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Old 01-25-2008, 08:10 PM   #1
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Building a shower


It's getting near time to redo the bathroom in my little 1960 cottage

I have decided to take the bathtub out and install a shower
The bathroom is small so I would only be able to put in maybe a 3x3 or so

I don't want to go with one of the prefab plastic units

I thinking of a 4' or so wall about 6' or so high tiled to match the floor

I just need basic instructions as to shower pans and other things that I may not be aware of

I have already help to build on very similar to what I want at a friends house
But the rules were different in his non code outside bathroom, if the shower leaked it leaked into ground

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Old 01-27-2008, 01:08 AM   #2
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Building a shower


I am confused. If you are removing an existing bathtub (normally 32" x 60") why can you only install a 36"' x 36" shower stall?

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Old 01-27-2008, 03:43 PM   #3
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Building a shower


Do a search on shower pans here http://johnbridge.com/vbulletin/index.php.
You'll find all the info you could ever need.
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Old 01-29-2008, 08:24 AM   #4
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Building a shower


Quote:
Originally Posted by troubleseeker View Post
I am confused. If you are removing an existing bathtub (normally 32" x 60") why can you only install a 36"' x 36" shower stall?
The shower will not take up the entire space

There is a window towards the end of the tub which is at the perfect height for an antique lingerie chest which almost exactly matches the small dresser that I have converted to a vanity

The bathroom is very small the fullsize tub just makes it look smaller
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Old 01-29-2008, 10:37 AM   #5
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Building a shower


There are a few good ways to do it and they all are really too complicated to describe with enough detail here. Start with the johnbridge site above then do additional searches. Don't start until you feel you really understand the details and the pros and cons of several methods. Once you get that far you can post specific questions on here and get good answers.

Whatever you do don't go the route of slapping tiles on green wallboard with mastic. It will fail.
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Old 01-29-2008, 10:36 PM   #6
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Building a shower


Quote:
Whatever you do don't go the route of slapping tiles on green wallboard with mastic.
So where were last year

Good advice
I needed some basic info before I started to formulate a plan

For a turn key house this thing has given me about two solid years of work so far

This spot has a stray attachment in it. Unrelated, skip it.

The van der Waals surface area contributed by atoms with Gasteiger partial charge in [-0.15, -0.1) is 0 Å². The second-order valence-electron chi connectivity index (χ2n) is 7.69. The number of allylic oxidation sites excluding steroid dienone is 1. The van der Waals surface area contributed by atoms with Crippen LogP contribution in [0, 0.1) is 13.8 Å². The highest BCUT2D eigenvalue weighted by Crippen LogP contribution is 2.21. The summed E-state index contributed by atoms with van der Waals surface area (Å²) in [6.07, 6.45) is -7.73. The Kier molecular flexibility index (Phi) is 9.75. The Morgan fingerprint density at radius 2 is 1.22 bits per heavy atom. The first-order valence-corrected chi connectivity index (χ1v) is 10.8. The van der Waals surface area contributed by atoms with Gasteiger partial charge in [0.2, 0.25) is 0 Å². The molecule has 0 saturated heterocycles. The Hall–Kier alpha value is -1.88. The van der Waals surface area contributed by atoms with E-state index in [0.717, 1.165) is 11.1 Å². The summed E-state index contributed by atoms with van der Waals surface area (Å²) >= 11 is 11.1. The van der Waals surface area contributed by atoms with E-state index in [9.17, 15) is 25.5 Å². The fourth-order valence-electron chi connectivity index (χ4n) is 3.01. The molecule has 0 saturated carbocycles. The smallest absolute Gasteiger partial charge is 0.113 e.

I'm glad I didn't go with the fixer upper I originally wanted
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Old 01-29-2008, 11:27 PM   #7
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Building a shower


This is why I love this place

About five minutes of looking and here we are

http://images.google.com/imgres?imgu...icial%26sa%3DN

Anyone have experience with Kerdi membranes

I think this is what I want
According to John Bridge the only thing that I couldn't build with plain old 2xs and sheetrock is the shower floor

My only plan so far is a rain type shower head that would come down from the ceiling
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Old 01-30-2008, 02:20 PM   #8
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Building a shower


Yep, I use it often. I went to the training offered by Schluter. If you want I can post the dates for the 2008 classes scheduled in Anaheim Ca.

Of you can go to their website or call them to see about your area.

No I don't work for them.
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Old 01-31-2008, 12:28 AM   #9
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Building a shower


I'm in Florida so Ca is out

I found an article by JB that details exactly what I am wanting to do almost down to the exact size of the shower

My only question is about the drain

Being presently in a tub it is at the far end against the wall
All the showers shown have the drain in the middle of the unit

Should I ramp the floor down to the existing drain position or move the drain to the center of the floor does it really matter or should I just go for simplicity?

The pipes are black iron the feed out under the slab
Will that pose any problems with new installation?
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Old 01-31-2008, 10:03 AM   #10
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Building a shower


It doesn't have to be centered. If the existing location will work (if you can get the correct slope and the location doesn't look odd) then you will save a lot of work by not moving it to the center.
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Old 01-31-2008, 04:55 PM   #11
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Building a shower


Bath tubs have a 1 1/2 inch drain and showers require a 2 inch drain. If you have to change the pipes anyway, you may as well put them where you want them. If they are going to stay where they are Schluter makes a replacement shower tray designed to fit a bath tub space.

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